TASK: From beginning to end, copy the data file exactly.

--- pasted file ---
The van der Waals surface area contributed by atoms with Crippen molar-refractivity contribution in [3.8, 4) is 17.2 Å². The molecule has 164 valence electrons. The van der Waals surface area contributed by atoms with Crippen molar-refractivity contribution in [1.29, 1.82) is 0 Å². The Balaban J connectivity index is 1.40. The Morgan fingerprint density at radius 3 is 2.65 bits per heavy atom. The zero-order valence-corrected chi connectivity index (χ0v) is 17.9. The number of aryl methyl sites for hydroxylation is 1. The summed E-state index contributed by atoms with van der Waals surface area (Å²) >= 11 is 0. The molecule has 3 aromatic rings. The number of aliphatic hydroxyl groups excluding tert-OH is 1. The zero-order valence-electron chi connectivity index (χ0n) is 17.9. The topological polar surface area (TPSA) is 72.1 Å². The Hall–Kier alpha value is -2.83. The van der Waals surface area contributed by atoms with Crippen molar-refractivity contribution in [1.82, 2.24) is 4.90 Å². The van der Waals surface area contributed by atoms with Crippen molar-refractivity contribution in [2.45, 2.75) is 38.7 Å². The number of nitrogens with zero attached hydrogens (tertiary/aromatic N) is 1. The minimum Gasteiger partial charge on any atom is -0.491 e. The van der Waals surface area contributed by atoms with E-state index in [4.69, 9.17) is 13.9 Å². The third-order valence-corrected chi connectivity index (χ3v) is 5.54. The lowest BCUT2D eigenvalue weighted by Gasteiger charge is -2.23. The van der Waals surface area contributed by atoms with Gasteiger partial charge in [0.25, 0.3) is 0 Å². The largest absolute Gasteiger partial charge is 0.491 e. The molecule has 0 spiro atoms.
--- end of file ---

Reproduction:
The van der Waals surface area contributed by atoms with Crippen molar-refractivity contribution in [3.8, 4) is 17.2 Å². The molecule has 164 valence electrons. The van der Waals surface area contributed by atoms with Crippen molar-refractivity contribution in [1.29, 1.82) is 0 Å². The Balaban J connectivity index is 1.40. The Morgan fingerprint density at radius 3 is 2.65 bits per heavy atom. The zero-order valence-corrected chi connectivity index (χ0v) is 17.9. The number of aryl methyl sites for hydroxylation is 1. The summed E-state index contributed by atoms with van der Waals surface area (Å²) >= 11 is 0. The molecule has 3 aromatic rings. The number of aliphatic hydroxyl groups excluding tert-OH is 1. The zero-order valence-electron chi connectivity index (χ0n) is 17.9. The topological polar surface area (TPSA) is 72.1 Å². The Hall–Kier alpha value is -2.83. The van der Waals surface area contributed by atoms with Crippen molar-refractivity contribution in [1.82, 2.24) is 4.90 Å². The van der Waals surface area contributed by atoms with Crippen molar-refractivity contribution in [2.45, 2.75) is 38.7 Å². The number of nitrogens with zero attached hydrogens (tertiary/aromatic N) is 1. The minimum Gasteiger partial charge on any atom is -0.491 e. The van der Waals surface area contributed by atoms with E-state index in [4.69, 9.17) is 13.9 Å². The third-order valence-corrected chi connectivity index (χ3v) is 5.54. The lowest BCUT2D eigenvalue weighted by Gasteiger charge is -2.23. The van der Waals surface area contributed by atoms with Gasteiger partial charge in [0.25, 0.3) is 0 Å². The largest absolute Gasteiger partial charge is 0.491 e. The molecule has 0 spiro atoms.